“I was really kind of down on myself in the break between squat and bench. I was kind of down on myself a little bit, but then I just said, ‘I just gotta get over it,’ so I focused,” Bonnette said. “I got my first set of bench, got the second set and then I got the most I’ve ever done on my third set, which is 135. It’s kind of like my personal best.”
Bonnette said the deadlift came down to his final attempt for him to win.
“The second attempt, the dude that I had to beat, he didn’t get his. I got mine,” he said. “Third attempt, I was going to do 285, he was going to do 265. First, he had the wrong weight up. Coach was pointing it out to me saying, ‘well, if he gets up there and does that weight, no matter what, you still beat him.’ We were talking it over and watching and his coach caught on to it and they went and changed his weight.”
Bonnette said his opponent made his lift, so he knew he had to that weight to win.
“I just got up there and I did it,” Bonnette said.
Bonnette said it was like time was in slow motion almost when he got his final deadlift.
“I was up there, I was ready. I was about to lift and I just kept thinking, ‘I gotta get it. I gotta get it,’ and then as soon as I locked it out and I saw three white lights, happiest moment of my life,” Bonnette said.
The white lights that Bonnette is referring to correspond to three judges for each lift. One is in front of the lifter and the other two are on either side. The judges’ decision is indicated by white and red lights. White lights are successful lifts while red lights are unsuccessful. Two or more of either light indicates the lift being successful or unsuccessful.
Jadarrell Magee was second in the 220s after posting lifts of 385 in the squat, 235 in the bench and 470 in the deadlift.
Magee, who is a senior, is also in his first year of powerlifting. He set a personal record in deadlift.
“This was my first year doing powerlifting. I really got the feel of what was going on and everything, so I was just really basically paying attention to what everybody was going,” Magee said. “Got to state and the dude that was in first, I knew he was pretty strong. I knew I had a chance to get state runner-up, so basically had to beat one dude to get state runner-up. Throughout the whole meet, me and him were pretty close. He’d be up by a few points and I’d be up by a few points.”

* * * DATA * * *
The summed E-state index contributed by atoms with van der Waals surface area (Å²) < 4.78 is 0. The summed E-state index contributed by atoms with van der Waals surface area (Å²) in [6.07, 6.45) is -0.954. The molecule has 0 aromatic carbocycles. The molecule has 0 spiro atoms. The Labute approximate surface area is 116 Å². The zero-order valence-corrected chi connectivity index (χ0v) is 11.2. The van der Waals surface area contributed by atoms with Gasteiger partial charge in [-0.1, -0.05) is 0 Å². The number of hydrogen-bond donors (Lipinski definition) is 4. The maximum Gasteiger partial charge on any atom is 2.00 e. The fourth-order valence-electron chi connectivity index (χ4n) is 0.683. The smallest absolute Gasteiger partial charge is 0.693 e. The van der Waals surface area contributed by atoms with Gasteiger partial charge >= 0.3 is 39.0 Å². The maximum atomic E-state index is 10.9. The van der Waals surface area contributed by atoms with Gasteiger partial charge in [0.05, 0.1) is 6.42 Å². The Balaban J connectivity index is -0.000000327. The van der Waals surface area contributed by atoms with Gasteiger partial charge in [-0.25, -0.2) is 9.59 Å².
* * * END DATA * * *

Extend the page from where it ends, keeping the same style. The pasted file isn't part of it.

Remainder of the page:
Magee said it came down to deadlift.
“I had to beat him by 25 pounds in order to get state runner-up. I told coach 475, so that’s what we went with. I knew I pretty much could do it. I had faith I could do it, so I just got up there and did it,” Magee said.
Magee said talked about his happiness once he locked in the deadlift.
“I got there and I seen all three of the white lights, I thought I had tore coach’s arm off, I shook his hand so hard. I was so happy. My first year, that means a lot to me to get state runner up in my first year doing it.”
Magee defeated Delhi’s Lamell Loyd, who had a 1,085.
Catholic of Pointe of Coupee’s Gared Beauvais, who was the heavy platform’s Outstanding Lifter, had a 1,600 total for the title.
Foster, a sophomore, squatted 235, benched 160 and deadlifted 275 for 670 total for fourth place in the 132s. Catholic of Pointe Coupee’s Michael Farque won the title with a 955.
Bickham, a senior, tallied an 815 total with a 270 squat, 240 bench and 305 deadlift in the 148s.

Varnado’s Jadarrell Magee is presented with his medal for finishing in second place in the 220-pound weight class at the state meet.

Varnado’s Jep Bonnette is shown competing in a meet earlier this season. Bonnette captured the 114-pound Division V state championship.

Varnado’s Jep Bonnette is pictured with the state title medal.

Varnado’s Chris Kimball is pictured wearing the championship medal and holding Outstanding Lifter Award.